Amnesty takes disciplinary action over official's "Jewish MPs" tweet


Amnesty International has started disciplinary action after a senior official sent an offensive tweet about three Jewish MPs.

Kristyan Benedict, the charity’s campaigns manager, took to Twitter during a Parliamentary debate about the violence in Israel and Gaza.

He wrote: “Louise Ellman, Robert Halfon and Luciana Berger walk into a bar…each orders a round of B52s … #Gaza”

The B52 cocktail was named after the long-range US bomber and contains shots of coffee liquor, Baileys and brandy.

The tweet was criticised by Amnesty’s campaigns director Tim Hancock. He said: “We do not believe that humour is appropriate in the current circumstances, particularly from our own members of staff.”

Fellow Twitter users had immediately criticised Mr Benedict for targeting only Jewish MPs, and asked why he had not named any of the non-Jewish parliamentarians who had defended Israel during Tuesday’s debate.

In a later tweet Mr Benedict said he had thought the initial message was a “giggle” and “light-hearted… some didn’t – so apols to those who booed”.

He also linked to a second message he had posted which stated: “Those justifying the killing of civilians need to spare me the sanctimony – you know who you are #Gaza #Israel (and #Syria for that matter).”

Mr Hancock said Mr Benedict’s “joke” had been “a private tweet, sent from a private account”, but confirmed an “internal and confidential process” was underway.

He added: “Amnesty International UK, like the rest of the Amnesty movement, is concerned about the loss of life in Israel and Gaza and the potential for escalation. We urge restraint and the utmost respect for human rights and international humanitarian law by all concerned.”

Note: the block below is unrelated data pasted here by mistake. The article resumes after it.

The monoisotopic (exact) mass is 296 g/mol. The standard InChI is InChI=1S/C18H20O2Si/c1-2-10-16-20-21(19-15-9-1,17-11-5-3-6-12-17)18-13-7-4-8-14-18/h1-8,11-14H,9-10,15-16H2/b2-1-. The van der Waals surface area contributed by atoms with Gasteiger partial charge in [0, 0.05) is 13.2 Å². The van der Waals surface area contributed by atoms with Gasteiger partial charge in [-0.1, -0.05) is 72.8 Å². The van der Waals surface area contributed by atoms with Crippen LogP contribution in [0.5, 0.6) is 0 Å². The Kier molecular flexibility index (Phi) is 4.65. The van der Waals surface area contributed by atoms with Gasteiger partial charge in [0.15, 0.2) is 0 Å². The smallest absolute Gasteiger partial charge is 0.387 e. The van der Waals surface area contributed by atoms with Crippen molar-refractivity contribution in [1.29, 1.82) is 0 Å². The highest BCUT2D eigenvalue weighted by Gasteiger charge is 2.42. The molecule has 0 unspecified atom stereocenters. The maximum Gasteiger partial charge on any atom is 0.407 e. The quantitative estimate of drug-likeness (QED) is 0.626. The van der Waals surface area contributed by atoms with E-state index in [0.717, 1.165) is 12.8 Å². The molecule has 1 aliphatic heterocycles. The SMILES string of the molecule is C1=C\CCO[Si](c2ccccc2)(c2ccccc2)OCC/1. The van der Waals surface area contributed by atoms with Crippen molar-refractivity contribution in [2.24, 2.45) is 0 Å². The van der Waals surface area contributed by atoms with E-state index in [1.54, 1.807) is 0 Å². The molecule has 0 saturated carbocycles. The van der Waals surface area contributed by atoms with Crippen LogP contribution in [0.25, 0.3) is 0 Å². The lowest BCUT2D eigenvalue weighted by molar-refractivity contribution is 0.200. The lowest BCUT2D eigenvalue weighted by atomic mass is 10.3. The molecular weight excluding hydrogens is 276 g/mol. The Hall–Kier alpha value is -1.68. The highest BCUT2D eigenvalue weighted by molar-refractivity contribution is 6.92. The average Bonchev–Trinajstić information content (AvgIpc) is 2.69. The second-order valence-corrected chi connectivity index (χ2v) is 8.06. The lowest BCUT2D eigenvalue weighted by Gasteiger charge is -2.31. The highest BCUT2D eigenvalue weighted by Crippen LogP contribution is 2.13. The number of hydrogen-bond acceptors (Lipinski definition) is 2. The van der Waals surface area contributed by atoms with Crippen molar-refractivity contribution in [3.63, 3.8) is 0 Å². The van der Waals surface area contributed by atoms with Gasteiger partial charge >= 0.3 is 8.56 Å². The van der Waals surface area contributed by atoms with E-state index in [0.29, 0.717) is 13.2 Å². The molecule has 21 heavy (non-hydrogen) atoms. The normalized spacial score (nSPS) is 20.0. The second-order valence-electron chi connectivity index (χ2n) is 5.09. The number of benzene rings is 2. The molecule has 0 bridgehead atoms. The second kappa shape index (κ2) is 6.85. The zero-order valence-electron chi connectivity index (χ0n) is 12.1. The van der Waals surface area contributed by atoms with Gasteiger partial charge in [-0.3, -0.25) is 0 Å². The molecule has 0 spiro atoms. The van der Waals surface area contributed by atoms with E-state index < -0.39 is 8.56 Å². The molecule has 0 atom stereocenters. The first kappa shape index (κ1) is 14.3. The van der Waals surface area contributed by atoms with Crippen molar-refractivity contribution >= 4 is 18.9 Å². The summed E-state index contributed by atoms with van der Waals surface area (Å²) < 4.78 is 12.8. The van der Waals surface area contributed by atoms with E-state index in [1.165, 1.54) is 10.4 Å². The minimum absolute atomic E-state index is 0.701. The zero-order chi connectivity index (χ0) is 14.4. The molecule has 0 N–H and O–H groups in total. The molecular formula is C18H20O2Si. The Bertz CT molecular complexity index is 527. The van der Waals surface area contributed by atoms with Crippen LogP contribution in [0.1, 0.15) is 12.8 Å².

In a letter to Amnesty International chief executive Patrick Holmes and director Kate Allen, John Mann MP said the tweet had “crossed the line between legitimate criticism and antisemitism”.

Mr Mann, chairman of the All-Party Parliamentary Group against Antisemitism, asked the charity to explain what its policies were on antisemitism, what training staff receive on racism and whether it would be prepared to receive assistance in dealing with antisemitic discourse from “experts in the field”.

It is not the first time Mr Benedict has made controversial remarks. In April last year he told a pro-Israel blogger: “I will smack you in your little bald head. You’ve got that on record? I could do if I wanted to, couldn’t I? Put it on your website.”

Amnesty took disciplinary action following that incident and Mr Benedict apologised, saying his actions had been “regrettable”.

The charity was also forced to defend him in July after the Zionist Federation claimed he had “regularly shown a partisan approach” when dealing with Israel.

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